Documentation: | Community Resilience Estimates |

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Publisher: Community Resilience Estimates; Social, Economic, and Housing Statistics Division; U.S. Census Bureau

Survey: Community Resilience Estimates

Document: | Community Resilience Estimate |

citation: | Community Resilience Estimates; Social, Economic, and Housing Statistics Division; U.S. Census Bureau |

Chapter Contents

Define 2 nested high-level estimation layers (b-layers within a-layers) for parameter estimation and calibration. Nationwide, a-layer is defined as 9 divisions crossed with 4 urbanization strata, and the b-layers are 4-15 subsets within each a, mostly defined along CBSA boundaries.

Each a-layer is large enough so that parameter estimates, and resulting synthetic estimates, are negligibly correlated with tract-level ACS estimates.

An adjustment is applied to the b-layer estimates that result from aggregating the post-stratified tract-level estimates across tracts and demographic groups.
B-layer aggregates of the synthetic estimate across all demographic groups and resulting aggregate rates, and the corresponding direct estimate, and resulting aggregate rates, and the corresponding direct estimate, are constructed.

The adjustment is calculated separately for each of the 36 a--layers, as un-weighted regression across the nested b-layers. Without the addition of further auxiliary data, this adjustment reduces to an intercept term. In other words it represents the difference in average rates between the initial post-stratified estimate and the ACS estimate.

This mean adjustment can be larger than some of the 20 demographic-level post-stratification rates, Rather than apply at the tract-level, a raking factor is calculated for each b-layer. This raking is then applied to the initial tract-level count.

Regressions were designed at this high level of aggregation to avoid the prevalence of zeros at the tract-level, and maintain negligible correlation between synthetic and direct estimates at the tract level.

The adjustment is calculated separately for each of the 36 a--layers, as un-weighted regression across the nested b-layers. Without the addition of further auxiliary data, this adjustment reduces to an intercept term. In other words it represents the difference in average rates between the initial post-stratified estimate and the ACS estimate.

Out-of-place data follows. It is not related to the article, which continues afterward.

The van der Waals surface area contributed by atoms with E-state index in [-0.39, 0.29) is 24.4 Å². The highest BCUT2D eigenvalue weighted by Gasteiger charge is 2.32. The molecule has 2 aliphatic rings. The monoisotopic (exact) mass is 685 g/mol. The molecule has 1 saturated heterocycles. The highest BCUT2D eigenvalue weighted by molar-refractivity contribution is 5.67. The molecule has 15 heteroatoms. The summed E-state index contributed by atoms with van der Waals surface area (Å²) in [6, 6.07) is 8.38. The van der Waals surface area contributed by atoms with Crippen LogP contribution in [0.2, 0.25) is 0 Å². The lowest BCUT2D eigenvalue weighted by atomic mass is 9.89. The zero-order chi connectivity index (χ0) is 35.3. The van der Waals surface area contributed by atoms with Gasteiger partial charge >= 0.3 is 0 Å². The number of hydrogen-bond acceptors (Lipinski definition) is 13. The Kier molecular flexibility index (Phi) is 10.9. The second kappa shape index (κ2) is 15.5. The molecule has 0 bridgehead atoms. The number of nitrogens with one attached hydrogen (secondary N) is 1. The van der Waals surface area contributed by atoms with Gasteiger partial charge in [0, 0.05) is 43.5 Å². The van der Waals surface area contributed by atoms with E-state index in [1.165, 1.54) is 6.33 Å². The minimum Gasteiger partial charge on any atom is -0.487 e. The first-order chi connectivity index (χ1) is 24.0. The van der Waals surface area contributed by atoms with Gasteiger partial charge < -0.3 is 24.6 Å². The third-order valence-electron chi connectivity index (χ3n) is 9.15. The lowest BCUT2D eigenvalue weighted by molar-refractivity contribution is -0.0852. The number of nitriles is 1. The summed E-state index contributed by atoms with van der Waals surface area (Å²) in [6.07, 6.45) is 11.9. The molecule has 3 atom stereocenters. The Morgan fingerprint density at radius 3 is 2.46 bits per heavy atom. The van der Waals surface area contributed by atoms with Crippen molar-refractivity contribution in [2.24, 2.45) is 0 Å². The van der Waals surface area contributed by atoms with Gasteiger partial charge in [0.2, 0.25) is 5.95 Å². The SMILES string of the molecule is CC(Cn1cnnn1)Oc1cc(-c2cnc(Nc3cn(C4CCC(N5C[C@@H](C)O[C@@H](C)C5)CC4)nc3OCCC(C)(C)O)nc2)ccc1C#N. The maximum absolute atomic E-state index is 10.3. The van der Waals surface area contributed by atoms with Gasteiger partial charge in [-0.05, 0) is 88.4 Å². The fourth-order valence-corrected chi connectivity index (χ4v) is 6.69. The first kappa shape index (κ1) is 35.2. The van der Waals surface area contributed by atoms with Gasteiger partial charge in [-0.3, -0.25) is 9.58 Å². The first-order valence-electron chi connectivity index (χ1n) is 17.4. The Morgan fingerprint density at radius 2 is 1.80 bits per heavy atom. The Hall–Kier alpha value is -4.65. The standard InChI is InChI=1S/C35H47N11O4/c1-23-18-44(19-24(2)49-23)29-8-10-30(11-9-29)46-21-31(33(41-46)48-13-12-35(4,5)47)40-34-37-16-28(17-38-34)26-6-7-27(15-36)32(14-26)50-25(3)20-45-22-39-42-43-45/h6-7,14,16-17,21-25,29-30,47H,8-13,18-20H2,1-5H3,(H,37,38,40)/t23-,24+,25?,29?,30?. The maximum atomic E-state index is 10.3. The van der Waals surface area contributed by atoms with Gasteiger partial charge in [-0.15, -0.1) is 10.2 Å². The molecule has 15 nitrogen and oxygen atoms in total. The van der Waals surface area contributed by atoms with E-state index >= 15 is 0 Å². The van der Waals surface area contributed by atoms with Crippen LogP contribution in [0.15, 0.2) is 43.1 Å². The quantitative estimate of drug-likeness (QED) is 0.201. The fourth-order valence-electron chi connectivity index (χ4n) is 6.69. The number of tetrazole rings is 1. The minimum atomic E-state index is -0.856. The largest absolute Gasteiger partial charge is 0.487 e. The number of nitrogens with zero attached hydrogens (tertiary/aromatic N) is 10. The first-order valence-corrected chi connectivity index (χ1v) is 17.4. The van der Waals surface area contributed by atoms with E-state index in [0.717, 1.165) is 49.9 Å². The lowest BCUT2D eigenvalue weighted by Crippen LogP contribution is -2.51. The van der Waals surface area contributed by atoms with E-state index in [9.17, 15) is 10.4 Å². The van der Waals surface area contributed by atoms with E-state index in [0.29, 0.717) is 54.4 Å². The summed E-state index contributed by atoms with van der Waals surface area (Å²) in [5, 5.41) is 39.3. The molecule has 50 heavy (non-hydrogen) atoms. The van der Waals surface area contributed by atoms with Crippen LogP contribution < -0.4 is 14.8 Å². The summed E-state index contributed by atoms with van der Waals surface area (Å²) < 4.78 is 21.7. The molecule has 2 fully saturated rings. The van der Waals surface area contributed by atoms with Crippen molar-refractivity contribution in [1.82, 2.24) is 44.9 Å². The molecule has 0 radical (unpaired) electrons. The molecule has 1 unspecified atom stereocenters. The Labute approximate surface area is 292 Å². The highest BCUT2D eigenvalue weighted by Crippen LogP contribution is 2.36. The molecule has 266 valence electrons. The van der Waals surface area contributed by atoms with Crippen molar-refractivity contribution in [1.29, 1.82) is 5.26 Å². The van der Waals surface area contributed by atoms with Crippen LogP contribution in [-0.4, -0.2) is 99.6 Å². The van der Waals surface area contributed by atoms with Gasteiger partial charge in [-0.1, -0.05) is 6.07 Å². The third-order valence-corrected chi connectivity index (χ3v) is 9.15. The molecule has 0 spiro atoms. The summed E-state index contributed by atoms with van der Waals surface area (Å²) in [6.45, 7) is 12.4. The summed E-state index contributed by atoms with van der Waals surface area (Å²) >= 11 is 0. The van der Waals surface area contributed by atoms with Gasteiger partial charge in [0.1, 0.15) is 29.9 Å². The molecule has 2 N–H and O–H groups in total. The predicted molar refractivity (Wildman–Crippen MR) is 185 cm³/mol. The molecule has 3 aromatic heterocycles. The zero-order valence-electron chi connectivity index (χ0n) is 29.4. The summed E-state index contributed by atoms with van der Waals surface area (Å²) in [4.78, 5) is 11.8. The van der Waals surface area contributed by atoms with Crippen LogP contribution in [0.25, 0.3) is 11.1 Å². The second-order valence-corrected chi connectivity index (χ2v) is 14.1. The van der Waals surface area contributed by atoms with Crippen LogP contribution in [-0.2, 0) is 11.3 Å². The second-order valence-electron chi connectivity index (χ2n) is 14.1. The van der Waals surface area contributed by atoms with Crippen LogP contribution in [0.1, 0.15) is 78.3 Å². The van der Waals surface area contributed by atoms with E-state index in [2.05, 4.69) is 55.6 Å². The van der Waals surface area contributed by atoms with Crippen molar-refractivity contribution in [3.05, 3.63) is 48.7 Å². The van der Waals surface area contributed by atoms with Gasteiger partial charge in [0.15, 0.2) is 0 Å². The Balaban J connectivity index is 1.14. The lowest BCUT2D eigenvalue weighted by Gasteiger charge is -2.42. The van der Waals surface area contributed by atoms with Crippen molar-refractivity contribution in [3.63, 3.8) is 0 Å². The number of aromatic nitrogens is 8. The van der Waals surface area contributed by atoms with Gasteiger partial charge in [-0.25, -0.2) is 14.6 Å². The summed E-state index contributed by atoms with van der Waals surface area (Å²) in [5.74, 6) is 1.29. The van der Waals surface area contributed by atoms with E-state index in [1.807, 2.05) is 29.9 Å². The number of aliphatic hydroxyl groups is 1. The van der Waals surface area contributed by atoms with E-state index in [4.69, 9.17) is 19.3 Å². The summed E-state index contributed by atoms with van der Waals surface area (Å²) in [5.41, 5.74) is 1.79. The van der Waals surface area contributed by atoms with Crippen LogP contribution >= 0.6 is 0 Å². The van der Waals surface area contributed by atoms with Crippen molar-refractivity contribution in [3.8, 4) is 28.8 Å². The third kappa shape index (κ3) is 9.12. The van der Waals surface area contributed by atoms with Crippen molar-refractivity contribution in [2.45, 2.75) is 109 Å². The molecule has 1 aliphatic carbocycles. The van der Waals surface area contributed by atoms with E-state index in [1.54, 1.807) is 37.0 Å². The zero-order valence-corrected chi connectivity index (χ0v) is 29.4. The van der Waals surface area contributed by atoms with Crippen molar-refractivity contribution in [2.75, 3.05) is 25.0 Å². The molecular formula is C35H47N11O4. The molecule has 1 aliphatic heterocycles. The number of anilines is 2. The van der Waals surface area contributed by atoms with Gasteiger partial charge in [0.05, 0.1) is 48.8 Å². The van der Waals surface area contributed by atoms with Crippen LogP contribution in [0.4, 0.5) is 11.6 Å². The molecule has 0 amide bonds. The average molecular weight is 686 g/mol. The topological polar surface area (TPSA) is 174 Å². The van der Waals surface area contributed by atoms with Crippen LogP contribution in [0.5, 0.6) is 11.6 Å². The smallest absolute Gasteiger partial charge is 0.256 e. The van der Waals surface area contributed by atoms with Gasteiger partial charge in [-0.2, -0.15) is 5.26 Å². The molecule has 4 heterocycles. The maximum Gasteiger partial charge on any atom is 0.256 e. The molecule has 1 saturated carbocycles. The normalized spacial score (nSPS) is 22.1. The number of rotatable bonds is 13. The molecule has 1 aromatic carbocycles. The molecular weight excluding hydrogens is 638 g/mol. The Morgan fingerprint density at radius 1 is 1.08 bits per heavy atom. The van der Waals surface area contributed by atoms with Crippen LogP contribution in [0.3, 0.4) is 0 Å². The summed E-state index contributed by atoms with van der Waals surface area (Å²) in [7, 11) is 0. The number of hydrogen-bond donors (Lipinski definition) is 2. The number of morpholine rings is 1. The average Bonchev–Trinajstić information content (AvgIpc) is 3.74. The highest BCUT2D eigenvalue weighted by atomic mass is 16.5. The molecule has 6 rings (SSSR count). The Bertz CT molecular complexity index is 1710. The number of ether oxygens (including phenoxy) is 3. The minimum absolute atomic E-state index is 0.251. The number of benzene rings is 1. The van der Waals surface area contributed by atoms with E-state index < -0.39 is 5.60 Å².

This mean adjustment can be larger than some of the 20 demographic-level post-stratification rates, Rather than apply at the tract-level, a raking factor is calculated for each b-layer. This raking is then applied to the initial tract-level count.

Regressions were designed at this high level of aggregation to avoid the prevalence of zeros at the tract-level, and maintain negligible correlation between synthetic and direct estimates at the tract level.

For a given risk component k*, ACS weighted aggregates are used at the a level to calculate the post-stratification ratios for the 64 permutations (both k*=0 and k*=1 outcomes) of all other risk components. For. The result is two 64 by 1 empirical probability vectors, conditional on the k* value,
Apply these ratio vectors to the counts obtained in part 2.b. above.

This results in a database of 128 by 20 age by rh groups by tract. This is repeated for all 7 of the dependent risk components. The final indirect estimate is the average of the 7 conditional estimates for each 128 by 20 age by rh groups by tract, thus

This results in a database of 128 by 20 age by rh groups by tract. This is repeated for all 7 of the dependent risk components. The final indirect estimate is the average of the 7 conditional estimates for each 128 by 20 age by rh groups by tract, thus

The target concept is an aggregate of individuals by the number of risk factors, categorized into 3 groups: zero flagged risk factors, one to two flagged risk factors, and three or more risk factors.

For the health risk factors, the proportions for each domain (region by age group by sex by rh group) is obtained from published NHIS tables.